Building IR peripherals for the PSP

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C.K. has always been the goto guy around here when it comes to testing out new PSP hacks. Firstly because he was writing a PSP Hacks book and had plenty of hardware laying around; Secondly because it kept me from having to field questions in the excessively long firmware threads. The book has been published and O’Reilly has posted some sample chapters. Thomas Novotny wrote this chapter on interfacing the PSP with peripherals over IR (PDF). It’s similar to our previous entry, but has better documentation and doesn’t assume that you are experienced with microcontrollers.

12 thoughts on “Building IR peripherals for the PSP

  1. Semi-related. Does anyone know if I can use the Lego Mindsotrms IR Tower (usb version) as a receiver for anything? There are a few thngs i want to do with my psp and palm pilot that i could use a receiver for…is it just a matter of giving it different drivers or what?

  2. Thats awsome, i might have to go pick up this book.

    To #1: Assuming they are standard parts and not propritary lego parts, it should interface with a microcontroller the same way, it’s the code in the controller thats important, i’m almost certain that Mindstorms it 100% programmable, so it should just be the code you need. It acctually would be impressive to see a PSP based Mindstorms controller.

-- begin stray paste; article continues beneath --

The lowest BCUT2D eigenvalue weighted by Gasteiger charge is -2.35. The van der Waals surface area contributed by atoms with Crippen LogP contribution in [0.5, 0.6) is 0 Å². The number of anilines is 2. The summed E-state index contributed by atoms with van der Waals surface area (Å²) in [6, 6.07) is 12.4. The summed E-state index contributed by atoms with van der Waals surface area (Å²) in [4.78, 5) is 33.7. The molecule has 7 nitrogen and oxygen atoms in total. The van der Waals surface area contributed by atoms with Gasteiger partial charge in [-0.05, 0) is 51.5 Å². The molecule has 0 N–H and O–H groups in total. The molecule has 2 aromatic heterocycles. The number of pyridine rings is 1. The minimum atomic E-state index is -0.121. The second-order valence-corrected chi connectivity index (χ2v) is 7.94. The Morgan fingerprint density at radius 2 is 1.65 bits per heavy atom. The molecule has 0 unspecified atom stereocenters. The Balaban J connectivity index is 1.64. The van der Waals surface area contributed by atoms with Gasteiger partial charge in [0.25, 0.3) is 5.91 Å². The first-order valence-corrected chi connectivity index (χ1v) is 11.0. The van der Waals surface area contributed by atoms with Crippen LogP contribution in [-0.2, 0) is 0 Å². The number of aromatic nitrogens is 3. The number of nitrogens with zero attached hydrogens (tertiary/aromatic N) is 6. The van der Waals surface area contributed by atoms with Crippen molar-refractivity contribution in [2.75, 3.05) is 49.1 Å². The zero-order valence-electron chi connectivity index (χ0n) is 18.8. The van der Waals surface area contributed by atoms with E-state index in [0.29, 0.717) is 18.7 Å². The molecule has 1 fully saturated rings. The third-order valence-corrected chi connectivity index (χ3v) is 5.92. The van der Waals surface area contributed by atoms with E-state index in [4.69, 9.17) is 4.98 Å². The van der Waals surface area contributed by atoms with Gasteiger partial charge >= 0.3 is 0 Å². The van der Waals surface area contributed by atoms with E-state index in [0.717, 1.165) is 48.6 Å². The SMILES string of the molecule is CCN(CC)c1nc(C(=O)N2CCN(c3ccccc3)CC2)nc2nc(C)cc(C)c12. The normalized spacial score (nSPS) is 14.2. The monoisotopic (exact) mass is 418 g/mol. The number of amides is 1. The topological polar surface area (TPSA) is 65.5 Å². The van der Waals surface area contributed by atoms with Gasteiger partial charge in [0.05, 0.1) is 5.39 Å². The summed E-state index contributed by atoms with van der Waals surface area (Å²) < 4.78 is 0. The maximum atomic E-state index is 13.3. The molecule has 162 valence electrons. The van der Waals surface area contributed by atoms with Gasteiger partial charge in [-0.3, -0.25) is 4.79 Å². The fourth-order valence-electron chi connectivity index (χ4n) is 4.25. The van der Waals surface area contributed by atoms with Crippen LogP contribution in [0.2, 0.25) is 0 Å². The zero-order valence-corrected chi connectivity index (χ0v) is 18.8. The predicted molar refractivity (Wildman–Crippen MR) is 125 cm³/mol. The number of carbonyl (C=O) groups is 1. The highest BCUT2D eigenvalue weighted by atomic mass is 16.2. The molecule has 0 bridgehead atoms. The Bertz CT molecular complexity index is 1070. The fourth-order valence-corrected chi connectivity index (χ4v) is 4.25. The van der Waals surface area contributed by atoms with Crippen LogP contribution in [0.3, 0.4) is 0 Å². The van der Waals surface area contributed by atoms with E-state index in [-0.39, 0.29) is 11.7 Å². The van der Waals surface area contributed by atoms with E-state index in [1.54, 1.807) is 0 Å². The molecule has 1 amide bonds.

3. in response to #1

    I thought of the same idea with my serial version. I think that I even got to the point of actually pointing infrared stuff at it whilst monitoring the serial port – Nothing happened. As far as I know, what you are proposing is practically impossible without modification. – It would be difficult with a serial version and probably even more so with the USB ones.

    However, if you have a modern desktop, there’s probably an IR header somewhere on the motherboard. I’ve seen tutorials for hooking up stuff to these so you can use them. This is probably the easiest route to do what you want.

    BTW: you forgot to say “first post”.

  4. @ #1:
    No, I’ve looked around a lot and it uses some weird communication protocol or something…I dunno…I just know it can’t be done.
    Well, no, it probably CAN be done, it’d just be incredibly difficult. I’ve checked several times, and I’ve never seen anoyone whose actually managed to get it to work…just a lot of people saying it’s not possible.

    I think they might also use some non-standard diodes or whatever that cause it to use a weird wavelength…not sure about that though.

  5. Reply to #1:
    I have managed to use the PSP to transmit to a Lego Mindstorm brick but not the other way around. So right now the PSP can replace the (much lighter, smaller and cheaper) Lego remote control…
    The Lego IR protocol is well known, see this site for example: http://www.crynwr.com/lego-robotics/

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